Let’s return to my 2007 trip along Old State Road 37 and the Dixie Highway between Indianapolis and Bloomington.

Windows Live Local map, 2007

Just before the Marion-Johnson county line, the road swings west, away from State Road 37’s original alignment, and the old road reappears.

I turned in on County Line Road and headed north up the short segment of Bluff Road. It’s the last little bit of the original alignment in Indianapolis.

The road narrows, the pavement ends, and somebody’s gravel driveway begins. I imagine that their driveway once emptied directly onto the old two-lane SR 37.

Old SR 37

Looking southbound toward County Line Road from this spot, it’s clear that the grass has overgrown the edges on this short segment.

Old SR 37
Windows Live Local map, 2007

South of County Line Road, the road is marginally wider as the grass has been kept at bay. Also, the road was striped double yellow down the middle like a highway.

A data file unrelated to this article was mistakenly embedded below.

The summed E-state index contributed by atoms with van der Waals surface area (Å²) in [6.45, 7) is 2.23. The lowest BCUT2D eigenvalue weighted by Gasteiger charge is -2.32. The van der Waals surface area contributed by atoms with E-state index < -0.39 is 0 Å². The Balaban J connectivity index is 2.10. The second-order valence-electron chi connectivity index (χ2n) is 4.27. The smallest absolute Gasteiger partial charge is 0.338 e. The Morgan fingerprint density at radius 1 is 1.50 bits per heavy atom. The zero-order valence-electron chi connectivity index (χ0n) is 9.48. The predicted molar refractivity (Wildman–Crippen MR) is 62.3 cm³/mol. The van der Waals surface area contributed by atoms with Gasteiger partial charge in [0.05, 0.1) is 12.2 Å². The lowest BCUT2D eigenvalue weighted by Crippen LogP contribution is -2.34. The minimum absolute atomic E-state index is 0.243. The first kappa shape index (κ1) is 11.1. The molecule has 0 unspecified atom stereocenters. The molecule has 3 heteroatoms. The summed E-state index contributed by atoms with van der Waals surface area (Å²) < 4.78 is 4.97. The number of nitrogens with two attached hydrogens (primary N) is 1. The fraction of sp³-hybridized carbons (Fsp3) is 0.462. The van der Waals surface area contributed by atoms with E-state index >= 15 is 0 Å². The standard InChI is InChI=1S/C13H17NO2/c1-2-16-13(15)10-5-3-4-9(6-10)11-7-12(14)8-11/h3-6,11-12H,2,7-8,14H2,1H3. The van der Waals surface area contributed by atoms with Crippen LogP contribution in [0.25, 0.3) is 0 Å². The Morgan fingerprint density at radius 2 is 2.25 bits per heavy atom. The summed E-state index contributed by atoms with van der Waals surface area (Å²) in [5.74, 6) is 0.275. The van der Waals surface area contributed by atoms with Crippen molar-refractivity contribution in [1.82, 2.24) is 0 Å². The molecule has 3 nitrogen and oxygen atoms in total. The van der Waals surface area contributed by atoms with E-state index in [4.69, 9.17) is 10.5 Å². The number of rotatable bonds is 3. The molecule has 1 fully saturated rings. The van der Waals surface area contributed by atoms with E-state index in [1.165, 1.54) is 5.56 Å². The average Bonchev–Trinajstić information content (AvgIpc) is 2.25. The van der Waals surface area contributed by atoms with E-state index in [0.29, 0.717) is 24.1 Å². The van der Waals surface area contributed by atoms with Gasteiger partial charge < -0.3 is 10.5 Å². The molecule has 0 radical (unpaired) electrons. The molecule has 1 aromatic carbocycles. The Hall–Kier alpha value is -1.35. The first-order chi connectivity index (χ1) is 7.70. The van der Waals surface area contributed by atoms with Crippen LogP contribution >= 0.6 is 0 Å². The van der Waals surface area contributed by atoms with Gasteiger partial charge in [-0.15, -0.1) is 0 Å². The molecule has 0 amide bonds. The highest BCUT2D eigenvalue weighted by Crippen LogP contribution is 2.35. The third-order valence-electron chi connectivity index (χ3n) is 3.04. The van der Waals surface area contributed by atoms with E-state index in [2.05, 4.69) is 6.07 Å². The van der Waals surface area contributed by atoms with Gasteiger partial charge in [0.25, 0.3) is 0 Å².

Johnson County clearly considers this a road worthy of maintenance. Marion County (Indianapolis) does only the minimum for its part of this segment.

The end of this alignment came 1.6 miles later. Bluff Road curved and met current SR 37, but a little tail remained.

Old SR 37

A new housing subdivision was being built here, and old SR 37 was used for its entrance. Before that, the old road simply ended here. Almost dead center in this photograph, you can see a car on current SR 37.

Old SR 37
Windows Live Local map, 2007

The next little segment of the old alignment lay a couple miles to the south of County Line Road. On the east side of SR 37, the crossroad is labeled 800N, but on the west side, it’s labeled Old St Rd 37.